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An Effective Quality Management Tool
Fishbone diagram, which is also referred to as Ishikawa, is one of the essential quality management tools (Schwalbe, 2013). It can be applicable in a variety of settings. It enables a project manager, a team or any employee to identify major causes of the problem. It is noteworthy that the teamwork will be the most appropriate when using the fishbone diagram. When using this technique, it is important to identify the problem, which is an effect.
The problem is written in the right corner (of a whiteboard or even a piece of paper), and a horizontal line is drawn. The procedure involves brainstorming of possible categories of the causes. Since it may be difficult to identify such categories at times, it is possible to use the following: methods, equipment, manpower, materials, measurement and environment. The branches are drawn and labelled with the headings mentioned above. The picture resembles a fishbone. After that, the team brainstorms all causes. The major questions to be answered in this case is “Why?”. The causes are added to the chart. It is essential to make sure that all categories are fully considered.
An Example of Quality Leadership
Analysis of Jobs’s approaches and ideas may seem ubiquitous, but he is the best figure to consider when it comes to quality management. Steve Jobs managed to found the company that is still one of the leaders in the sphere of software, consumer electronics and services. Isaacson (2012) stresses that one of the primary elements of Jobs’ approach was the focus. The transformational leader was focused on a limited number of products or goals.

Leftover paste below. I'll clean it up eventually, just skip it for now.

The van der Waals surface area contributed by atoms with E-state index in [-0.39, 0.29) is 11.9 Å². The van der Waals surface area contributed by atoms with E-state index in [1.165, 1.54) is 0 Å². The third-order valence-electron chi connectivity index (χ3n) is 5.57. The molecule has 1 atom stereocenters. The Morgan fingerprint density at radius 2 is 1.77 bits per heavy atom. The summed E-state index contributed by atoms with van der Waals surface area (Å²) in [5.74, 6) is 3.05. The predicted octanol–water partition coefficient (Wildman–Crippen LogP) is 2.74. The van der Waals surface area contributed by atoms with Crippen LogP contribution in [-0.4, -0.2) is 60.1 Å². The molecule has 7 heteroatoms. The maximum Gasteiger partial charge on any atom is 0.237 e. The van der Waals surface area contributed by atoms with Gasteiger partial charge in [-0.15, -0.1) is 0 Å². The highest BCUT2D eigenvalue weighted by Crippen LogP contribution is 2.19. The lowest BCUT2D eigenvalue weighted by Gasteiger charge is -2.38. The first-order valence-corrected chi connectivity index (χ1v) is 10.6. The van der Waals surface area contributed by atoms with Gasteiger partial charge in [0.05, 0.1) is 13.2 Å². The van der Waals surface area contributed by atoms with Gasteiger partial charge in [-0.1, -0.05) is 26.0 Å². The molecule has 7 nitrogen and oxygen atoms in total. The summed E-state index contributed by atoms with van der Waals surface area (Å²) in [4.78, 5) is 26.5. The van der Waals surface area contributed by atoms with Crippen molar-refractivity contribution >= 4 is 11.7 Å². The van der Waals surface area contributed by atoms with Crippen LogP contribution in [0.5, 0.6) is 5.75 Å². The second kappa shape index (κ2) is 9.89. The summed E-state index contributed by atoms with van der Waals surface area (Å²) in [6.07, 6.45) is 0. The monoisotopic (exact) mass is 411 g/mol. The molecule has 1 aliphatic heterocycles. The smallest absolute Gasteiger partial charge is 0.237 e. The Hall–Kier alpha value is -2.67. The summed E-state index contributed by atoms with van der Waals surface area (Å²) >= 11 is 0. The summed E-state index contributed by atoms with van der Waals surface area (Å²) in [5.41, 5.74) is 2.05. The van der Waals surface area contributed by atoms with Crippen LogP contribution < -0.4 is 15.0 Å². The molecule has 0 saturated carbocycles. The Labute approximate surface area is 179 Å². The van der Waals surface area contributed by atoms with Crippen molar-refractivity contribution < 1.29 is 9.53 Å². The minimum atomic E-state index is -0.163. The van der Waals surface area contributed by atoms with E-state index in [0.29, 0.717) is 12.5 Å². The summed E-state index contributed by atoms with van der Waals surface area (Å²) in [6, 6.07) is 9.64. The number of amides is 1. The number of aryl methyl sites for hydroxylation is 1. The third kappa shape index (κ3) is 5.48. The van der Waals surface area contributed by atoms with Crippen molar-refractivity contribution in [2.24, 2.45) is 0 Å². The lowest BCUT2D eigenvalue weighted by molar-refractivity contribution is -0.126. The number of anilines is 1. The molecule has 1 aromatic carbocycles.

He insisted on his employees’ focus as well. When it comes to quality leadership, being focused is essential as any detail can lead to malfunctions or poor quality that will lead to customers’ dissatisfaction. Steve Jobs understood that, and he made his employees focus on quality and innovation. The products could not be simply “adequate” but they had to be “great” (Isaacson, 2012, p. 95). Therefore, it is possible to employ this approach when the quality leadership is involved.
It is possible to note that the project manager may face a variety of ethical dilemmas. One of these ethical issues arises at the stage of planning. Thus, some members of the team (or project managers) may invest insufficient care as compared to the stage of implementation (Alkenani, 2013-2014). In other words, at the stage of planning, employees may be less focused and may put insufficient consideration, which inevitably leads to flaws in the plan and, as a result, problems during its implementation. Apart from that, ethical issues arise when project manager’s values differ from those of the company as well as the entire industry.
For example, the use of illegal copies of some software results in numerous ethical or even legal issues. Clearly, privacy violation is a common ethical issue project managers may face. Hence, the project manager has to decide whether he/she can violate the employee’s privacy (checking employee’s communication) to ensure the best performance and success of the project (Alkenani, 2013-2014). Many ethical problems occur when quality is involved. Thus, the project manager may focus on deadlines and skip the stage of quality testing (or some procedures within this process), which will lead to malfunctions in the future. Clearly, project managers have to remain ethical and concentrate on quality rather than deadlines or associated pressures.
Alkenani, A. (2013-2014). Ethical dilemmas and use of code of ethics in software project management. International Journal of Management and Commerce Innovations, 2(1), 44-48.
Isaacson, W. (2012). The real leadership lessons of Steve Jobs. Harvard Business Review, 90(4), 92-102.
Schwalbe, K. (2013). Information technology project management. Boston, MA: Cengage Learning.